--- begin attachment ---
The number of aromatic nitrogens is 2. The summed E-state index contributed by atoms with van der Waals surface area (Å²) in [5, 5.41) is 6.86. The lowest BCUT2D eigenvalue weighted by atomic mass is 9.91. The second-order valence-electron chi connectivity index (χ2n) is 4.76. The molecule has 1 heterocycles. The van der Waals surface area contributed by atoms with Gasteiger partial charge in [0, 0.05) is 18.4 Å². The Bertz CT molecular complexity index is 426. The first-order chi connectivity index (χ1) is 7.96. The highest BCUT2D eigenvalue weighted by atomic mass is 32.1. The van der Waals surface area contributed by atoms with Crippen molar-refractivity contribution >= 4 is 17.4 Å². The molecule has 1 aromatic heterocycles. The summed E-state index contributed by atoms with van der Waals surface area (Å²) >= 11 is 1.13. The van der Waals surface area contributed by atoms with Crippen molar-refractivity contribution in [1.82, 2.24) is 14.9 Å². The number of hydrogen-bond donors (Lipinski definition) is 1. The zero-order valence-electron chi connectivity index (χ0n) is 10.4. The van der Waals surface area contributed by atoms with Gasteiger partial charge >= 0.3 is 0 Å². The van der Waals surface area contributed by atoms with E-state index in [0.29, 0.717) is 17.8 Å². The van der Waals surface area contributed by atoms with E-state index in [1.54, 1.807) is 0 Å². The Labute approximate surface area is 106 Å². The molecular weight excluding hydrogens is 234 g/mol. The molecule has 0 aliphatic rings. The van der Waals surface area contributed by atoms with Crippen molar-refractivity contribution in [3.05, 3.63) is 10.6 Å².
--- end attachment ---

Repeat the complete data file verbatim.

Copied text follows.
The number of aromatic nitrogens is 2. The summed E-state index contributed by atoms with van der Waals surface area (Å²) in [5, 5.41) is 6.86. The lowest BCUT2D eigenvalue weighted by atomic mass is 9.91. The second-order valence-electron chi connectivity index (χ2n) is 4.76. The molecule has 1 heterocycles. The van der Waals surface area contributed by atoms with Gasteiger partial charge in [0, 0.05) is 18.4 Å². The Bertz CT molecular complexity index is 426. The first-order chi connectivity index (χ1) is 7.96. The highest BCUT2D eigenvalue weighted by atomic mass is 32.1. The van der Waals surface area contributed by atoms with Crippen molar-refractivity contribution >= 4 is 17.4 Å². The molecule has 1 aromatic heterocycles. The summed E-state index contributed by atoms with van der Waals surface area (Å²) >= 11 is 1.13. The van der Waals surface area contributed by atoms with Crippen molar-refractivity contribution in [1.82, 2.24) is 14.9 Å². The number of hydrogen-bond donors (Lipinski definition) is 1. The zero-order valence-electron chi connectivity index (χ0n) is 10.4. The van der Waals surface area contributed by atoms with Gasteiger partial charge >= 0.3 is 0 Å². The van der Waals surface area contributed by atoms with E-state index in [0.29, 0.717) is 17.8 Å². The van der Waals surface area contributed by atoms with E-state index in [1.54, 1.807) is 0 Å². The Labute approximate surface area is 106 Å². The molecular weight excluding hydrogens is 234 g/mol. The molecule has 0 aliphatic rings. The van der Waals surface area contributed by atoms with Crippen molar-refractivity contribution in [3.05, 3.63) is 10.6 Å².